An emphatic little actioner straining toward moral gravity, “The Bang Bang Club” frames four young combat photographers as heroes in the South African civil strife after the 1990 release of Nelson Mandela from prison and the end of apartheid. The four real-life photojournalists were Greg Marinovich, Joao Silva, Kevin Carter and Ken Oosterbroek; the Pulitzer Prize-winning Marinovich and Silva’s memoir, “The Bang-Bang Club: Snapshots from a Hidden War” provides source material and the unfortunate title. Writer-director Steven Silver’s jittery adaptation fronts familiar notions about journalistic responsibility and moral ambiguity with appealing urgency. (Silver had been a student in Johannesburg.) There are documentaries of note like Christian Frei’s 2001 “War Photographer,” about the compulsive and gifted James Nachtwey that better capture the mercurial personalities of men photographing men and boys at war, but “Bang Bang” is relatively diverting melodrama, and with a little sex. “You’re a fuckin’ troublemaker, you know that,” a female photo editor tells a photographer in a clinch, “I don’t date photographers, you keep terrible hours, you drink too much, and you’re crazy.” A kiss and kiss to the neck and the nape, then “And there’s some bad stuff, too.” It’s not “Under Fire” or “Salvador,” but it’s not half-bad. With Ryan Phillippe, Taylor Kitsch, Ashley Mulheron, Frank Rautenbach, Malin Åkerman, Russel Savadier, Neels Van Jaarsveld. 93m. (Ray Pride)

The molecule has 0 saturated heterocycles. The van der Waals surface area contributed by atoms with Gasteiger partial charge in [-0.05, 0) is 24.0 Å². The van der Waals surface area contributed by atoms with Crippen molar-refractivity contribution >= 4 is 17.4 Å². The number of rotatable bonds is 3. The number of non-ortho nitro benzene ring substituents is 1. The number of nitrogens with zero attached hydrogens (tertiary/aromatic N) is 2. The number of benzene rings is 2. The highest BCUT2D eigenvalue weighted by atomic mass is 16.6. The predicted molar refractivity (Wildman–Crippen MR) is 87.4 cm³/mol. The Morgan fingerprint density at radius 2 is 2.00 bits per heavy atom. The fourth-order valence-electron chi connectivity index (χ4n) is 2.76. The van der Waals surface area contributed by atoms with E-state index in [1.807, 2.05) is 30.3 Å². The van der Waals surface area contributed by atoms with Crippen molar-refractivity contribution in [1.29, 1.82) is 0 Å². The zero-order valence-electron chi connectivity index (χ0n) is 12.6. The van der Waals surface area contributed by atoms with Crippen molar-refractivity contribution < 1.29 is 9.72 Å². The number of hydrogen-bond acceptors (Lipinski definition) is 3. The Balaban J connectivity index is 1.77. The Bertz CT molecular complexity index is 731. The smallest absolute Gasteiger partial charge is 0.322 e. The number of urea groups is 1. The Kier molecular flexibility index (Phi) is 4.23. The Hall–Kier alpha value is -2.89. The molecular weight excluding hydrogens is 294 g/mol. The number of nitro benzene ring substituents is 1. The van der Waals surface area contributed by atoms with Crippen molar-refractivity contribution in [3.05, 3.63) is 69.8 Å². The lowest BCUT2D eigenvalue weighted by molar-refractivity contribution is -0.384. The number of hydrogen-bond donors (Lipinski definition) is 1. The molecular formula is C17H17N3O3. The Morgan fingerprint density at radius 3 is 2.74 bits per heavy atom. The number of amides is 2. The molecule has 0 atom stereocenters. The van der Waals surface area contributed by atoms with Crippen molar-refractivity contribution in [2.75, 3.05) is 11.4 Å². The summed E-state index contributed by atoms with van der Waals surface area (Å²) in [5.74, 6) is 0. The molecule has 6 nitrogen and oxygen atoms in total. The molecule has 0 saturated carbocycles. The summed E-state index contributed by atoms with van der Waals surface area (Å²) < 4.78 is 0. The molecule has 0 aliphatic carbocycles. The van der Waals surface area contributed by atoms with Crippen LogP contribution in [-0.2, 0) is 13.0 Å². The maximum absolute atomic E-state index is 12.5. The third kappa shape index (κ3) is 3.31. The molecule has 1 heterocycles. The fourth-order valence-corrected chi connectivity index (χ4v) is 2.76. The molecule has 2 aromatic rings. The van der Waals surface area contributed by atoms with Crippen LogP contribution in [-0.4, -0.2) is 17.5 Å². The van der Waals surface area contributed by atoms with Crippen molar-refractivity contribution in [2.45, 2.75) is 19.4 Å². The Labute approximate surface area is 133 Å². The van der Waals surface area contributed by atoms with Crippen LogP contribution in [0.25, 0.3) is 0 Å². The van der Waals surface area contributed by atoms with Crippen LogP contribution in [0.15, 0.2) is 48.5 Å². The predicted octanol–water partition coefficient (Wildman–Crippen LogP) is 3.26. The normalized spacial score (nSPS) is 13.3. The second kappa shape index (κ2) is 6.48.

“The Bang Bang Club” opens Friday, April 22 at the Music Box.
Ray Pride is Newcity’s film critic and a contributing editor to Filmmaker magazine.
His multimedia history of Chicago “Ghost Signs” will be published later this year.